The U.S. Equal Employment Opportunity Commission (EEOC) recently issued updated guidance and information concerning the rights of employees concerning the COVID vaccine.
It provides, inter alia (under the heading “K. Vaccinations”):
K.1. Under the ADA, Title VII, and other federal employment nondiscrimination laws, may an employer require all employees physically entering the workplace to be vaccinated for COVID-19? (5/28/21)
The federal EEO laws do not prevent an employer from requiring all employees physically entering the workplace to be vaccinated for COVID-19, subject to the reasonable accommodation provisions of Title VII and the ADA and other EEO considerations discussed below. These principles apply if an employee gets the vaccine in the community or from the employer.
In some circumstances, Title VII and the ADA require an employer to provide reasonable accommodations for employees who, because of a disability or a sincerely held religious belief, practice, or observance, do not get vaccinated for COVID-19, unless providing an accommodation would pose an undue hardship on the operation of the employer’s business. The analysis for undue hardship depends on whether the accommodation is for a disability (including pregnancy-related conditions that constitute a disability) (see K.6) or for religion (see K.12).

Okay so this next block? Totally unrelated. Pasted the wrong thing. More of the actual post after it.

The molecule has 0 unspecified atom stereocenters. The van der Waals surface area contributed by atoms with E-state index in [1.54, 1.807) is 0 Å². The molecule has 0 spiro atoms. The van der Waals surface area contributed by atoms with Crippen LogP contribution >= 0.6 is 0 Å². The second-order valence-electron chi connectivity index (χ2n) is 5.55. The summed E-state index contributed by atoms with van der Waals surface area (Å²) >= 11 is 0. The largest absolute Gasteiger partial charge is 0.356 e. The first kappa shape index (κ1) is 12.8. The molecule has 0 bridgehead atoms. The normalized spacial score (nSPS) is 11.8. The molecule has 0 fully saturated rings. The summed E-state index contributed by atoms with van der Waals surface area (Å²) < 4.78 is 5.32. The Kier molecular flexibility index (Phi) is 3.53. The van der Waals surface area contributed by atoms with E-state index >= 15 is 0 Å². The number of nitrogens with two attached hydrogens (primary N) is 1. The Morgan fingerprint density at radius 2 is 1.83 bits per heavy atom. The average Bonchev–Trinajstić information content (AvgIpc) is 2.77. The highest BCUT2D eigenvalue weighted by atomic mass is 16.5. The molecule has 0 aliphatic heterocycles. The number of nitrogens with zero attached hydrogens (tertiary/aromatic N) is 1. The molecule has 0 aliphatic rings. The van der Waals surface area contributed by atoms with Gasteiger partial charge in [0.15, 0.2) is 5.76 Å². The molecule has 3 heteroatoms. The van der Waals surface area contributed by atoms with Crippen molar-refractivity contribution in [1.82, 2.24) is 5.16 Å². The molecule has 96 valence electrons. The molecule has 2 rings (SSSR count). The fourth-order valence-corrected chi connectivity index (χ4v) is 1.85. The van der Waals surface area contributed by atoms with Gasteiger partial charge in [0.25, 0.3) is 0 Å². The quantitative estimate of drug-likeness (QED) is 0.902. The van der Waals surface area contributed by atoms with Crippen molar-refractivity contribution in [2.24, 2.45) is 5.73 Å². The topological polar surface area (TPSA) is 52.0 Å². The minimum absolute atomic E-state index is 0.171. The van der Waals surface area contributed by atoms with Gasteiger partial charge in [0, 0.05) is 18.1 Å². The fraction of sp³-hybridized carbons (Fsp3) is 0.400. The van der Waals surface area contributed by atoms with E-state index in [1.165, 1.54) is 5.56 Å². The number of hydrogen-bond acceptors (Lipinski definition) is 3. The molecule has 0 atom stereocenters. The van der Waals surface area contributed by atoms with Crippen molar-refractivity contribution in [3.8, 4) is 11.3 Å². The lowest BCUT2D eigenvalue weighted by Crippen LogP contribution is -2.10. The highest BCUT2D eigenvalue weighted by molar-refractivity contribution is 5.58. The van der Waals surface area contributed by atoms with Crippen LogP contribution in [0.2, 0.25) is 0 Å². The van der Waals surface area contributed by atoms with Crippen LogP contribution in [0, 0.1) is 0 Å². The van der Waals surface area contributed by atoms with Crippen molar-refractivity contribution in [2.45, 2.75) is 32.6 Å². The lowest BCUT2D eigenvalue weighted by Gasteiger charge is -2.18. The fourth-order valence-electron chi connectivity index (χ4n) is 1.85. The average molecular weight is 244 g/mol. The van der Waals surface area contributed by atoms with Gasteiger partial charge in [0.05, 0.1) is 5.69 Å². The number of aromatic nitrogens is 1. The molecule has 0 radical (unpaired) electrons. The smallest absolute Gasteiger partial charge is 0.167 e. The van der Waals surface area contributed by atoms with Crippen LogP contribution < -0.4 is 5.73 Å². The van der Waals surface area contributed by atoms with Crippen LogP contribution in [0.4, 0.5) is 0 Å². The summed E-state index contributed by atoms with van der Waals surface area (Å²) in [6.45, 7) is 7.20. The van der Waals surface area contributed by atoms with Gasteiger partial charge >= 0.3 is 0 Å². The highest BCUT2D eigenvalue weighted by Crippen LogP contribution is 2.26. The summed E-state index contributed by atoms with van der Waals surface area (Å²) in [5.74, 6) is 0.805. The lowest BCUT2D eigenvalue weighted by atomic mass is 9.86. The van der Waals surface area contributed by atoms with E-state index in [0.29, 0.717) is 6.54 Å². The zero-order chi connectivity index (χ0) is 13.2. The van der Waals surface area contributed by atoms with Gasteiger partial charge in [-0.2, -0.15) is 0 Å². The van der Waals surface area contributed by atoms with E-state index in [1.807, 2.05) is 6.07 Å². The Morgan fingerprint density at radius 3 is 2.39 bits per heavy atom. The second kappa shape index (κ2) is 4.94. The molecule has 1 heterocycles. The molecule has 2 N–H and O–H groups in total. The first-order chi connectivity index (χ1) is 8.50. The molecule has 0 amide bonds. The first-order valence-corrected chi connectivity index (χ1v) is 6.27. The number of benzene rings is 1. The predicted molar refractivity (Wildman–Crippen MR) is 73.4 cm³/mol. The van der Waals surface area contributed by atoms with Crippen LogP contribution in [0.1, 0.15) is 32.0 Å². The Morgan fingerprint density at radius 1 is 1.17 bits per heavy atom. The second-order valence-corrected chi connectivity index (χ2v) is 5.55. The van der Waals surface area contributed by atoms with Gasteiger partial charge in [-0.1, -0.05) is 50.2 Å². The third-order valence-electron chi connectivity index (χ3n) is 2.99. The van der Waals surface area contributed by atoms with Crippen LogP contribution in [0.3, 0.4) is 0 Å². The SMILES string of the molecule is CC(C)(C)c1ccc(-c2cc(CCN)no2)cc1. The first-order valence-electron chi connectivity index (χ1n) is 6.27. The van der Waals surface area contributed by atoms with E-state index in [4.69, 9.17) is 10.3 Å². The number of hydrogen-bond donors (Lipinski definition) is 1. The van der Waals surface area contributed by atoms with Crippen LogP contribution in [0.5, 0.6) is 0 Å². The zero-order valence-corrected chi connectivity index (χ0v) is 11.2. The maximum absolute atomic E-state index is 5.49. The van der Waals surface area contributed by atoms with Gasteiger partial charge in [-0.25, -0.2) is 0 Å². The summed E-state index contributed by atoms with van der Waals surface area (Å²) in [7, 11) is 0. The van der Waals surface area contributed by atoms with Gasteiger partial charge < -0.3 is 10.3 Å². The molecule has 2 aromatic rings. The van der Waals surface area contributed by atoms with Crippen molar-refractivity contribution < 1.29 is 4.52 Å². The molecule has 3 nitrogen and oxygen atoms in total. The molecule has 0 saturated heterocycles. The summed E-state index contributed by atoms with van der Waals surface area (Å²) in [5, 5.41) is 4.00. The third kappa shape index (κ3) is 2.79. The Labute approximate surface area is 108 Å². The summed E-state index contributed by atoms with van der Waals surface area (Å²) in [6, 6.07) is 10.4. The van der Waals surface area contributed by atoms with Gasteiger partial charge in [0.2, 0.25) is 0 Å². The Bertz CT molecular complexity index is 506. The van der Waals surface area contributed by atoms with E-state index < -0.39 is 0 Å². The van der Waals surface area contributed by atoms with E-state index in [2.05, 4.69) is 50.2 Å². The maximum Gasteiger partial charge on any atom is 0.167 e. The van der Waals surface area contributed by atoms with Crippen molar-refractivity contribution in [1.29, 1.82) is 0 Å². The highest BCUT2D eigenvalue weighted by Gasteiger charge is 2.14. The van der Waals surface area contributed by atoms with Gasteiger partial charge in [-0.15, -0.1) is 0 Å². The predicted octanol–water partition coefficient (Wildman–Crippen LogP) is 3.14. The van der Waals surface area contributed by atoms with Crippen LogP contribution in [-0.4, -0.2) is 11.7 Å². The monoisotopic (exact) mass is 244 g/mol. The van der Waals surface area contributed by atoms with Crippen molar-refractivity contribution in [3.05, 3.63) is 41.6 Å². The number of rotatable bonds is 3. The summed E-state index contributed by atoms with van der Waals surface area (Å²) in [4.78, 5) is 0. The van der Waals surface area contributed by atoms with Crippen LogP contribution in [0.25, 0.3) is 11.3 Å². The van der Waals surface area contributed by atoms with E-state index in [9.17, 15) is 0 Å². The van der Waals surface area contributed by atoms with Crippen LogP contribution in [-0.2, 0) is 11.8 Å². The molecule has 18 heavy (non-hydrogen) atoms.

As with any employment policy, employers that have a vaccine requirement may need to respond to allegations that the requirement has a disparate impact on—or disproportionately excludes—employees based on their race, color, religion, sex, or national origin under Title VII (or age under the Age Discrimination in Employment Act (40+)). Employers should keep in mind that because some individuals or demographic groups may face greater barriers to receiving a COVID-19 vaccination than others, some employees may be more likely to be negatively impacted by a vaccination requirement.
It would also be unlawful to apply a vaccination requirement to employees in a way that treats employees differently based on disability, race, color, religion, sex (including pregnancy, sexual orientation and gender identity), national origin, age, or genetic information, unless there is a legitimate non-discriminatory reason.
The document goes on to address other COVID vaccine-related questions, such as those relating to “reasonable accommodations or modifications that employers may have to provide to employees who do not get vaccinated due to disability; religious beliefs, practices, or observance; or pregnancy,” and others.